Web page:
Is it nice? Yeah—really nice. Would I change it back? Not a chance. What difference did it make? Many differences. First, it made me feel different about my home and my neighbors. It made me proud just to answer the door. In fact, I leave the wooden door open and let the sunlight pour in the glass of the screen door. Then there's the sum total of the fun and beauty of the area that we enjoy regularly where we never went before. That's a big difference in our lives.
But the real clincher for my husband and me was that within six weeks of the clear out and expansion, our business and income doubled. That definitely got our attention. We still watch that bottom line very closely. If business starts to slow down, we get out and trim the bushes, weed the gardens, clear out the clutter and sit on the porch.
Where attention goes, energy flows. We want as much of that attention and energy as we can get. Driving home, we stop at the corner and gaze fondly at what we’ve created. We often smile proudly and say, “Look at that cute house!” The feelings that run through us are pleasure, pride, security, and a warm sense of home. To us, that is our great treasure. Even if the bank account hadn’t changed, we are richer for having implemented the principles of feng shui.
My husband and I created our environment and reality with our intentions. First, we just had to see it. Feng shui brought that awareness - that ability to see. Then we had to look at what we had surrounded ourselves with. Once we were aware, we were able to choose to make changes. Without the awareness, we didn't really take any notice of our surroundings. With the awareness, we had the potential for anything we could imagine.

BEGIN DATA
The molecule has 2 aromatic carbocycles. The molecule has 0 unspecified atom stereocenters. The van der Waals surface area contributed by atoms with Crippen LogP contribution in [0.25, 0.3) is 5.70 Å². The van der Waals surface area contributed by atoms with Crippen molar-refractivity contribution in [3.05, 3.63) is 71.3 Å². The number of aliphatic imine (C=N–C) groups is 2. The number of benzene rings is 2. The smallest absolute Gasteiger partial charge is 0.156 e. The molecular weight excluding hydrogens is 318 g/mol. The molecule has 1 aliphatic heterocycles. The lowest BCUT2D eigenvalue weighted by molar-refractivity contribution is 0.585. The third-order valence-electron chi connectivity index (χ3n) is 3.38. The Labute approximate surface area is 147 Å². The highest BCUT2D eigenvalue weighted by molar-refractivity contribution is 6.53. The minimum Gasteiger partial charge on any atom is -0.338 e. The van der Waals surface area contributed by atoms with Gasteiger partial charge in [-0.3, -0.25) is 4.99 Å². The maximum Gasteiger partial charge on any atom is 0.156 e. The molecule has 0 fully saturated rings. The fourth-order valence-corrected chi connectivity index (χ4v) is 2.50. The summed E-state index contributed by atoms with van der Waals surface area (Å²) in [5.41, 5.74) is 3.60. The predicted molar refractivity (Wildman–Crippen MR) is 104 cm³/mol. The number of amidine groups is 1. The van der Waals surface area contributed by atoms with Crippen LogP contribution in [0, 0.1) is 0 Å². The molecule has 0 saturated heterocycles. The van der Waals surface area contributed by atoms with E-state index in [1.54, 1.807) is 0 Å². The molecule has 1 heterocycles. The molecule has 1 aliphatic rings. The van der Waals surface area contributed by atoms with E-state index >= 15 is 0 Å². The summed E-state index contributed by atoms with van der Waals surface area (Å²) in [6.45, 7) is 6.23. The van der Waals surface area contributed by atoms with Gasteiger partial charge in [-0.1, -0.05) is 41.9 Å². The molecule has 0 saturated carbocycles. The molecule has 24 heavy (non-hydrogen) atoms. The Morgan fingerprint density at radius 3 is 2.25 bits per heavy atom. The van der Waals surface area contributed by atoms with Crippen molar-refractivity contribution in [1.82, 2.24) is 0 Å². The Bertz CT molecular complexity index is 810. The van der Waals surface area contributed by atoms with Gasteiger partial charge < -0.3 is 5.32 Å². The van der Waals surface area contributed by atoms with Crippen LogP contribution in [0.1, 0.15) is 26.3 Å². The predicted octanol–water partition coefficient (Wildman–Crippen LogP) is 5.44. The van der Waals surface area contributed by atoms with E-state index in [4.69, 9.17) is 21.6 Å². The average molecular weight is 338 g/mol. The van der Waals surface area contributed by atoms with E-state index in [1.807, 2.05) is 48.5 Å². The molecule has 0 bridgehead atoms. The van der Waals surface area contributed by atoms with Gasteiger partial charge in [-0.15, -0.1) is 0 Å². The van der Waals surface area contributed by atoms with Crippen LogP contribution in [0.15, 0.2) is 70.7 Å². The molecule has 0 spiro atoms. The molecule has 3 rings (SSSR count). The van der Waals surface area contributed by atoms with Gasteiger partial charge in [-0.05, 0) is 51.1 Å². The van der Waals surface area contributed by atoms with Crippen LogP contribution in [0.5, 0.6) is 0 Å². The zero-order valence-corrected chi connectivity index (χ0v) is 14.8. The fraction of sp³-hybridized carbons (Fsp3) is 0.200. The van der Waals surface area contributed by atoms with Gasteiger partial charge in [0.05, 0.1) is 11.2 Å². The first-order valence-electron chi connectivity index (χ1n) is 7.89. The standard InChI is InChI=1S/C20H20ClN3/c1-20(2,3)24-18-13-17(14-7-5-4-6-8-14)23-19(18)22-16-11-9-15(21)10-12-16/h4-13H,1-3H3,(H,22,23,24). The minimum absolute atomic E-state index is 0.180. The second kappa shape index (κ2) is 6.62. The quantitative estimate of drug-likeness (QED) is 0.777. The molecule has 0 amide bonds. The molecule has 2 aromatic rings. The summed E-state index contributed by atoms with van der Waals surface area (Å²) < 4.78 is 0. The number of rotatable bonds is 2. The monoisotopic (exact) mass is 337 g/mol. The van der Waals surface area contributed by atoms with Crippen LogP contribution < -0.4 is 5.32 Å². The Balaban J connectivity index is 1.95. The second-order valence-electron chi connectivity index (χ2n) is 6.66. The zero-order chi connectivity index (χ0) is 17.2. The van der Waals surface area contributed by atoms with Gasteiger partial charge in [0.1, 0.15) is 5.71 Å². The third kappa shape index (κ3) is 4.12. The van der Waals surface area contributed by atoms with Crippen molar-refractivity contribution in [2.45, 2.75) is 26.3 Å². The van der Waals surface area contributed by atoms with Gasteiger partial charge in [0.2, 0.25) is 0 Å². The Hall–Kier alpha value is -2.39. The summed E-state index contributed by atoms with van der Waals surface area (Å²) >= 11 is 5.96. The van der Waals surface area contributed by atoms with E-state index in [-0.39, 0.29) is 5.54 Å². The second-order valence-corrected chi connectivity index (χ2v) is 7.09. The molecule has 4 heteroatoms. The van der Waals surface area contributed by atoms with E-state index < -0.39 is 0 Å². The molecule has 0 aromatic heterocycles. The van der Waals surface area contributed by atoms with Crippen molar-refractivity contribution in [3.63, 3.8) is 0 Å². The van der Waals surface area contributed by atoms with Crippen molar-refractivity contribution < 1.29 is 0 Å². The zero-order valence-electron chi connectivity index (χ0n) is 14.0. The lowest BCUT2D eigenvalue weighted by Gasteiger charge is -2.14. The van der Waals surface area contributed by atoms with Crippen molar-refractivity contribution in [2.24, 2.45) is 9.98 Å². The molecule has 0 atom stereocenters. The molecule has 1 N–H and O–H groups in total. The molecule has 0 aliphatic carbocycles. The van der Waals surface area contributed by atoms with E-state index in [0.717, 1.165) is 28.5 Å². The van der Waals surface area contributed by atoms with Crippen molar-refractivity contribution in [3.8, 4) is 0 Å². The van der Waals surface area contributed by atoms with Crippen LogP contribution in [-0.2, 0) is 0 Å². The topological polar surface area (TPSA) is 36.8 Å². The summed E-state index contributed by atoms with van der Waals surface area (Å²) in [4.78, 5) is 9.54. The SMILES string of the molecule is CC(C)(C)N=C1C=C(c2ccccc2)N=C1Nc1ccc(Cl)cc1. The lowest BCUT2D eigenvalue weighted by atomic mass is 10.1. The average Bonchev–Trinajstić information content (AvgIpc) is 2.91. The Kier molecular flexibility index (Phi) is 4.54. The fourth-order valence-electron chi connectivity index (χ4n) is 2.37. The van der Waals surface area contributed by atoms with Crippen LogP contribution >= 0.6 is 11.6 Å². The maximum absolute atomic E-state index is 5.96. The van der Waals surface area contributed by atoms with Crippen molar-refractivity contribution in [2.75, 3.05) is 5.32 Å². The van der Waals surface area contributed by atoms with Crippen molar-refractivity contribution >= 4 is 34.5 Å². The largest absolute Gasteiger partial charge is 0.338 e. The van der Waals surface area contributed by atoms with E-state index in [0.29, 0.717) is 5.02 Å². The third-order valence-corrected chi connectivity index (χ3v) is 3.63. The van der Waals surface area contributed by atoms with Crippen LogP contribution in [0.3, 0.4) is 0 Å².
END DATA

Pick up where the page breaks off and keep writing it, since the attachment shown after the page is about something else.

How can I explain feng shui? Its very name translates literally to “wind water.” The Chinese translation for wind also means “invisible” and the translation for water also means “elusive.” This translation or meaning is more of a sense than a synonym. Wind is invisible. You can’t see it, but you can see the results it produces. Water is elusive. You can’t grasp it tightly in your hand, but you can relax your grip and hold it.
What the principles of feng shui provide are equally invisible and elusive. You can’t see them happening in an instant, nor can you grasp the nature of their effects. But in time, because of your awareness, choices, and actions, everything changes. It’s like we can completely create our world. And, in fact, we can and do. And that’s what wing wang is—creating our world through our choices and changes.
Take care what you BELIEVE to be true,for through your beliefs your Reality is formed.
This quote was taken from Gary Zukav’s Dancing Wu Li Masters. I encourage you to carefully consider what the words mean. With this definition, we become completely responsible for our reality and the world we create by our own choices. Whether you believe you can or you can’t, you’re right. So choose what you believe very carefully.
Trisha Keel PhD . Author. Advisor . Counselor . Feng Shui Consultant
With a vast and eclectic scope of interests, Trisha is at home with the angels and saints as well as gods and goddesses. Her keen awareness of symbolism and archetypes brings dreams and visions to her studies. Star lore and astrology, prehistory and legend, Druids and visionaries are all part of Keel’s skill set, allowing her to answer questions, reveal the Mysteries, and enlighten seekers. A natural born teacher as well as a degreed and certified master teacher, Dr. Keel is a lifelong learner who is gifted with the ability to pan for gold among all collections of information. A teacher of the Wisdom, she provides classes in Practical Magic, Energy Clearing, the Art of Living, and The Nature of the Soul. The Director of Education on the Board of the International Feng Shui Guild, Trisha Keel is a Feng Shui Master and a Red Ribbon Professional with a Gold Level School that trains Professional Feng Shui Practitioners. A Holistic Life Coach, Dr. Keel uses all her experience and wisdom to empower others to achieve their goals, honor their universal connections, and live in joy.